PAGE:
Review: Delayed luminescence of seeds: are shining seeds viable? (Seed Sci. Technol.)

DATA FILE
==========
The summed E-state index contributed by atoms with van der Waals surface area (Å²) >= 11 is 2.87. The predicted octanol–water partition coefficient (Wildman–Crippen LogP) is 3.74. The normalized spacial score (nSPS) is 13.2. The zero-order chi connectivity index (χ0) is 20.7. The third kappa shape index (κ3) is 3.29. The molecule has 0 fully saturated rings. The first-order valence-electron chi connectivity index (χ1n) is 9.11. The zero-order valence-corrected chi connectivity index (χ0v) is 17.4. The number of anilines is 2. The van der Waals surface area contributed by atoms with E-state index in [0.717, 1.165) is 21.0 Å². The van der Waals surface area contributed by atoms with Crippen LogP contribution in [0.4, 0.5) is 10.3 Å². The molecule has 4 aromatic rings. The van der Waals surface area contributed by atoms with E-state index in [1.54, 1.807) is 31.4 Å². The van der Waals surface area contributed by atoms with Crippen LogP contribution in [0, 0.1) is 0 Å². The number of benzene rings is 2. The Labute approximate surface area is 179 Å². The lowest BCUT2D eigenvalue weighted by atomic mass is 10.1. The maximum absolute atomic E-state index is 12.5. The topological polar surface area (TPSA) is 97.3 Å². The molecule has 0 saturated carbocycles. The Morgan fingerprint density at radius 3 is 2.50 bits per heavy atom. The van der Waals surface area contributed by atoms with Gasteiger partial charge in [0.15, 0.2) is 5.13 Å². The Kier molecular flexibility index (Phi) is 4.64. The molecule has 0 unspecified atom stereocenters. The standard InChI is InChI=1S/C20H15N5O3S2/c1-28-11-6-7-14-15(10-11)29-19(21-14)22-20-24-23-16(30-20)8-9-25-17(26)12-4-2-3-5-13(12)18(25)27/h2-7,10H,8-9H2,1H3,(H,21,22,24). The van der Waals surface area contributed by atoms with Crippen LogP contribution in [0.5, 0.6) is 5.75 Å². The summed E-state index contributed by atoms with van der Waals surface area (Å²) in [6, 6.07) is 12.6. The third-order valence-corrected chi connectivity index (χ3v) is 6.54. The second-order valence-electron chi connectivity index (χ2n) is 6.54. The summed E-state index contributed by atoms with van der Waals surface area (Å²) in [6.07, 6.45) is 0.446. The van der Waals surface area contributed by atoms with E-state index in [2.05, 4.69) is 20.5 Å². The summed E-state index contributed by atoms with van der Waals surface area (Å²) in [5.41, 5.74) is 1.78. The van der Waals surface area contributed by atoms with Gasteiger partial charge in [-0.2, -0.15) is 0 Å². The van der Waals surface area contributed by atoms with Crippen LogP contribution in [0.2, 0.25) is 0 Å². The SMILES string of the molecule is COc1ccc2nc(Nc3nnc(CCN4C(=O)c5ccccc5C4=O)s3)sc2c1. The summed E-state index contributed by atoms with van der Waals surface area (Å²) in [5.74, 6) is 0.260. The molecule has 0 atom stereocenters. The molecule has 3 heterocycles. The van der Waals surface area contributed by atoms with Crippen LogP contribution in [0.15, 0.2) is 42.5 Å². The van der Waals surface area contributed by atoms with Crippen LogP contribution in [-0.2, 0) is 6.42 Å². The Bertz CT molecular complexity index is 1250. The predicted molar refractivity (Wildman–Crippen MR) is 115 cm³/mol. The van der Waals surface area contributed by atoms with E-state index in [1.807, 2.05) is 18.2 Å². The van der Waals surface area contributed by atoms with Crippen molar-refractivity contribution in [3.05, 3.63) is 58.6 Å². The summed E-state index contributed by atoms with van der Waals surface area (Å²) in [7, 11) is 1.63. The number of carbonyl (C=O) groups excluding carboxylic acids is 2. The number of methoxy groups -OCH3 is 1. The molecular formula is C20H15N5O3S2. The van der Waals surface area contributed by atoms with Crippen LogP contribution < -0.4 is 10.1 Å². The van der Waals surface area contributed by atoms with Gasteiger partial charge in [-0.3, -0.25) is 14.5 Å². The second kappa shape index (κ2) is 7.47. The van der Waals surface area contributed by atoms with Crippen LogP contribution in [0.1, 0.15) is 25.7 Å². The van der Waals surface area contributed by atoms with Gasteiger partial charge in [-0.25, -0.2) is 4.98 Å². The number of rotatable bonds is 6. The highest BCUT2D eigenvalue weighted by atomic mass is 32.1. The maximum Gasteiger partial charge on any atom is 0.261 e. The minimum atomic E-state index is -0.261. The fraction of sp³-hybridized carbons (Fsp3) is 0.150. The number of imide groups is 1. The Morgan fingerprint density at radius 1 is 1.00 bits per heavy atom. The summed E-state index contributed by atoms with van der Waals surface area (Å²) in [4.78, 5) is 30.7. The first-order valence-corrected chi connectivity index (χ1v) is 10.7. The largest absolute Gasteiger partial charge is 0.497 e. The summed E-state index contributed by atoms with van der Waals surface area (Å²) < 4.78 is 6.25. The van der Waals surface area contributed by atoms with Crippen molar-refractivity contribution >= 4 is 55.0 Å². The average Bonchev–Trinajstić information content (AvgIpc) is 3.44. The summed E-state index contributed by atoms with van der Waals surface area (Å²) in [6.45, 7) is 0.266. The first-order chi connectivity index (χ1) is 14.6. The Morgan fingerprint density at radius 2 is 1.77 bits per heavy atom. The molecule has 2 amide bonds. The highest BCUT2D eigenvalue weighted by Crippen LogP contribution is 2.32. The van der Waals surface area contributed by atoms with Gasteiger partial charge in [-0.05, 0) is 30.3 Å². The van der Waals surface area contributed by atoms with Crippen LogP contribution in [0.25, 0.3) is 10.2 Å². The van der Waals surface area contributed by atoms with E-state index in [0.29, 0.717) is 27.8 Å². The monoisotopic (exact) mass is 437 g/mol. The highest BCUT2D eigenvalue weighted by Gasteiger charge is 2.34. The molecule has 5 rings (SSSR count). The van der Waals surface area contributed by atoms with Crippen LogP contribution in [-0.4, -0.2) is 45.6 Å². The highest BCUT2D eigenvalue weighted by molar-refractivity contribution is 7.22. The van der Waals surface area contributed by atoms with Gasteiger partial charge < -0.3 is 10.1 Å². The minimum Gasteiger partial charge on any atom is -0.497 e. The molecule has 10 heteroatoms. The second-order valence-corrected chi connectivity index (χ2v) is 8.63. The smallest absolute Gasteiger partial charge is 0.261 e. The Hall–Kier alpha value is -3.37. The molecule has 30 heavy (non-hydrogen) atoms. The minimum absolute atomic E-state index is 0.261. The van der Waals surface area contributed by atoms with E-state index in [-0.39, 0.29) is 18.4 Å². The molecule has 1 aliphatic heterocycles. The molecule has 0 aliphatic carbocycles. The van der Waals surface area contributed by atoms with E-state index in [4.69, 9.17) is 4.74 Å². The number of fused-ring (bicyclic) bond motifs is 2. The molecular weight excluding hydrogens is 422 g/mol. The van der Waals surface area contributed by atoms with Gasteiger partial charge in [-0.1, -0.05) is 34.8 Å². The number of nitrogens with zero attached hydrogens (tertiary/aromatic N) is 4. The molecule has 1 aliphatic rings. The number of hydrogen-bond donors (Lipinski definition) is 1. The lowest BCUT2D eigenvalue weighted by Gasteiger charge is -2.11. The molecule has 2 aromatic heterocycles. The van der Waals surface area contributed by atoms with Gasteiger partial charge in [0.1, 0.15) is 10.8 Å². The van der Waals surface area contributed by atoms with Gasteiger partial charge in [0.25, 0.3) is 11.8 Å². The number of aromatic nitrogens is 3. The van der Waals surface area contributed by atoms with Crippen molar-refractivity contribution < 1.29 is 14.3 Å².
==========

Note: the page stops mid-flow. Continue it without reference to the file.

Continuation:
Most of the current methods for assessing seed viability are time-consuming and destructive. As an alternative, some authors have suggested using procedures based on delayed luminescence; an ultra-weak light emitted by biological materials exposed to illumination. Here, Adeboye and Börner review the history of seed viability testing, the milestones in the study of delayed luminescence, and future directions to start using it in seed science. The authors track the study of delayed luminescence to 1920 and its first applications in seed science between 1960 and the mid-1990s. Then, they show how, since the 2000s, some studies found significant correlations between different aspects of delayed luminescence (i.e., intensity, spectra, and time) and seed viability. The authors argue that the study of delayed luminescence in seeds is a promising area and outline some gaps that need to be addressed before validating this technique for seed testing. (Summary by Carlos A. Ordóñez-Parra) Seed Sci. Technol. 10.15258/sst.2020.48.2.04